Gallup's Racially Biased Polls
Stay up to date with the latest headlines via email.
In this edition of Public Opinion Watch:
(covering polls and related articles from the week October 18-24, 2004)
- Bush's Battleground Blues
- Kerry Leads by Thirteen Points among College Students, Twenty-five Points among New Voters
- Gallup Poll Racially Biased
- Bush's Barriers to Re-election
- The Nader Nonfactor
- Tracking the Tracking Polls
Bush's Battleground Blues
Poll results in the battleground states have generally been good for Kerry lately, especially in the most important of these states (for example, Pennsylvania, Ohio, Florida).
In that light, it's interesting to note that five recently released national polls give Kerry solid leads of six to seven points in the battleground states overall. In 2000, these states broke evenly between Gore and Bush, so a six- to seven-point Kerry lead, if real, would be quite significant. Here are the polls and the numbers:
Democracy Corps (October 20-21): 52 percent to 45 percent
Marist (October 17-19): 50 percent to 43 percent
Pew (October 15-19): 49 percent to 43 percent
NBC/Wall Street Journal (October 16-18): 49 percent to 43 percent
Harris (October 14-17): 51 percent to 44 percent
Of course, not all polls show a Kerry lead of this magnitude in the battleground states. But Mark Blumenthal of Mystery Pollster has looked at a substantially wider range of recent polls and finds Kerry's battleground performance running ahead of his national performance in every single one . As Chris Bowers points out over at MyDD, Blumenthal's data show Kerry averaging a 49 percent to 45 percent advantage in the battleground.
And Bush's woes don't end there. The latest unemployment data from the battleground states show Wisconsin and Iowa with increased unemployment rates in the last month and Ohio's remaining stubbornly high at 6 percent.
It could be tough for Bush to get votes where he needs them the most.
Sources used for this section:
Marist College poll of 1,175 adults, released October 18, 2004 (conducted October 17-19, 2004)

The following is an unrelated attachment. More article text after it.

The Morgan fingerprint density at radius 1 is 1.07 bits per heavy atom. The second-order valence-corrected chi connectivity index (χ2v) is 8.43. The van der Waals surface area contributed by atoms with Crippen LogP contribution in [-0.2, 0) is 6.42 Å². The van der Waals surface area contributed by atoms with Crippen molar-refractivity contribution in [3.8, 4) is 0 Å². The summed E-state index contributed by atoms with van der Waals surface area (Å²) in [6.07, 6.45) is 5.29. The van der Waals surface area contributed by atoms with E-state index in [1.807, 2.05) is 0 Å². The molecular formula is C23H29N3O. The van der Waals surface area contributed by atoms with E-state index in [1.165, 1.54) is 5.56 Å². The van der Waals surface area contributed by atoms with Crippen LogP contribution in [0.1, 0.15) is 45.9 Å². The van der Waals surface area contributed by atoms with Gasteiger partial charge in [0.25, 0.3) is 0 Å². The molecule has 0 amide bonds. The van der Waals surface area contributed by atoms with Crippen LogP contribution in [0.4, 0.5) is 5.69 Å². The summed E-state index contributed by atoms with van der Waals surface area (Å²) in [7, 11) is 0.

Hart/McInturff poll of 1,004 registered voters for NBC News/Wall Street Journal, released October 19, 2004 (conducted October 16-18, 2004)
Princeton Survey Research poll of 1,568 adults for Pew Research Center, released October 20, 2004 (conducted October 15-19, 2004)
Harris poll of 1,016 adults, released October 20, 2004 (conducted October 14-17, 2004)
Greenberg Quinlan Rosner poll of 1,015 likely voters for Democracy Corps, released October 22, 2004 (conducted October 21-22, 2004)
Kerry Leads by Thirteen Points among College Students, Twenty-five Points among New Voters
John Kerry Leads George Bush 52 percent to 39 percent among American college students, according to a Harvard University Institute of Politics Poll conducted October 7-13. The poll also found that Kerry leads among college student likely voters (LVs) in fourteen swing states by 55 percent to 38 percent.
In addition, a new Ipsos-AP analysis of their poll data shows new voters leaning very heavily toward Kerry.
Among LVs who are new voters, Kerry is favored over Bush by a smashing twenty-five points, 60 percent to 35 percent. Moreover, these new voters were twice as likely to say they'd been contacted by the Kerry campaign (38 percent) than by the Bush campaign (16 percent).
The Ipsos-AP analysis provides this sketch of new voters' demographics and political attitudes:
New voters tend to be young (64% are under 35), unmarried (54%), with some college experience (36%) and holding down a full-time job (63%), often in the service sector or skilled trades. They say the country is heading in the wrong direction (68%) and disapprove of Bush's performance as President (63%) and his handling of Iraq (65%), in particular.
Obviously, the more of these voters that show up at the polls on November 2, the better for John Kerry.
Sources used for this section:
SDS poll of 1,202 undergraduate college students for Harvard University Institute of Politics, released October 21, 2004 (conducted October 7-13)
Ipsos poll of 1, 540 adults for AP, released October 22, 2004 (conducted October 18-20, 2004)
Gallup Poll Racially Biased
By this I don't mean that Gallup's pollsters are themselves racially biased. Rather I mean that their likely voter (LV) samples – whose results Gallup continues to promote above all others – tend to be racially biased because of the methodology Gallup employs to draw them.
Here's a basic sketch of how Gallup's methodology works:
Gallup asks each [RV] respondent seven LV screening questions, and gives each person an LV score of 0 to 7. [Assuming a turnout of 55 percent], the top 55% are classified as likely voters. In practice that typically means all of the "7"s – given full weight – plus some proportion of those with lower scores (usually the "6"s), who are weighted down so that the size of the likely voter sample matches the projected turnout for the year (apparently 55 percent this year). All other voters are discarded from the sample.
Note that the demographics of Gallup's LV sample are not adjusted in any way (as their overall samples are) and are simply allowed to fall where they may.
What this means is that if, say, minority voters are much less likely to answer the seven questions "right," they will be correspondingly under-represented in the LV sample – perhaps severely under-represented.